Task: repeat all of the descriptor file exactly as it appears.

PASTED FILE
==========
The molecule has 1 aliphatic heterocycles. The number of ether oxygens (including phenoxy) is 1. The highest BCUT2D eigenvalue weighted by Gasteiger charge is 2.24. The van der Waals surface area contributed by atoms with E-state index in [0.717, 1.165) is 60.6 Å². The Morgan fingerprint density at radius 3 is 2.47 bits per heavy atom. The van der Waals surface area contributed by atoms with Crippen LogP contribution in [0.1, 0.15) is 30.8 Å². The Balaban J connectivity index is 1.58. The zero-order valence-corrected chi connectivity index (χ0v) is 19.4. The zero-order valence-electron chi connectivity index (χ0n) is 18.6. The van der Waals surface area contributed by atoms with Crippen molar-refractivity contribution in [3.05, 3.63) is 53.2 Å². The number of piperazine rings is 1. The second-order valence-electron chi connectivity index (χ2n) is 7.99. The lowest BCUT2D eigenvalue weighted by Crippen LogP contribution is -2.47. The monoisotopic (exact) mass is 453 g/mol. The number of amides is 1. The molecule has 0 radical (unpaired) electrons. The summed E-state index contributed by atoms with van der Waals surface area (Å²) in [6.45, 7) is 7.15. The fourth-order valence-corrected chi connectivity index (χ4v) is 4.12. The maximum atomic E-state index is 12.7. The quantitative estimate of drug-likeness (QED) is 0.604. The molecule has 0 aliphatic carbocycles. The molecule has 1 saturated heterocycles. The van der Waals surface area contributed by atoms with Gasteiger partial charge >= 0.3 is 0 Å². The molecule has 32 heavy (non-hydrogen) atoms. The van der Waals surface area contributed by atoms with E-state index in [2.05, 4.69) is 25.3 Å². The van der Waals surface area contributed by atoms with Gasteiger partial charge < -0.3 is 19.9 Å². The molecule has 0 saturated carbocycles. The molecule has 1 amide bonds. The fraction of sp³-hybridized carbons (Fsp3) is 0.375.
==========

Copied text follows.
The molecule has 1 aliphatic heterocycles. The number of ether oxygens (including phenoxy) is 1. The highest BCUT2D eigenvalue weighted by Gasteiger charge is 2.24. The van der Waals surface area contributed by atoms with E-state index in [0.717, 1.165) is 60.6 Å². The Morgan fingerprint density at radius 3 is 2.47 bits per heavy atom. The van der Waals surface area contributed by atoms with Crippen LogP contribution in [0.1, 0.15) is 30.8 Å². The Balaban J connectivity index is 1.58. The zero-order valence-corrected chi connectivity index (χ0v) is 19.4. The zero-order valence-electron chi connectivity index (χ0n) is 18.6. The van der Waals surface area contributed by atoms with Crippen molar-refractivity contribution in [3.05, 3.63) is 53.2 Å². The number of piperazine rings is 1. The second-order valence-electron chi connectivity index (χ2n) is 7.99. The lowest BCUT2D eigenvalue weighted by Crippen LogP contribution is -2.47. The monoisotopic (exact) mass is 453 g/mol. The number of amides is 1. The molecule has 0 radical (unpaired) electrons. The summed E-state index contributed by atoms with van der Waals surface area (Å²) in [6.45, 7) is 7.15. The fourth-order valence-corrected chi connectivity index (χ4v) is 4.12. The maximum atomic E-state index is 12.7. The quantitative estimate of drug-likeness (QED) is 0.604. The molecule has 0 aliphatic carbocycles. The molecule has 1 saturated heterocycles. The van der Waals surface area contributed by atoms with Gasteiger partial charge >= 0.3 is 0 Å². The molecule has 32 heavy (non-hydrogen) atoms. The van der Waals surface area contributed by atoms with E-state index in [2.05, 4.69) is 25.3 Å². The van der Waals surface area contributed by atoms with Gasteiger partial charge < -0.3 is 19.9 Å². The molecule has 0 saturated carbocycles. The molecule has 1 amide bonds. The fraction of sp³-hybridized carbons (Fsp3) is 0.375.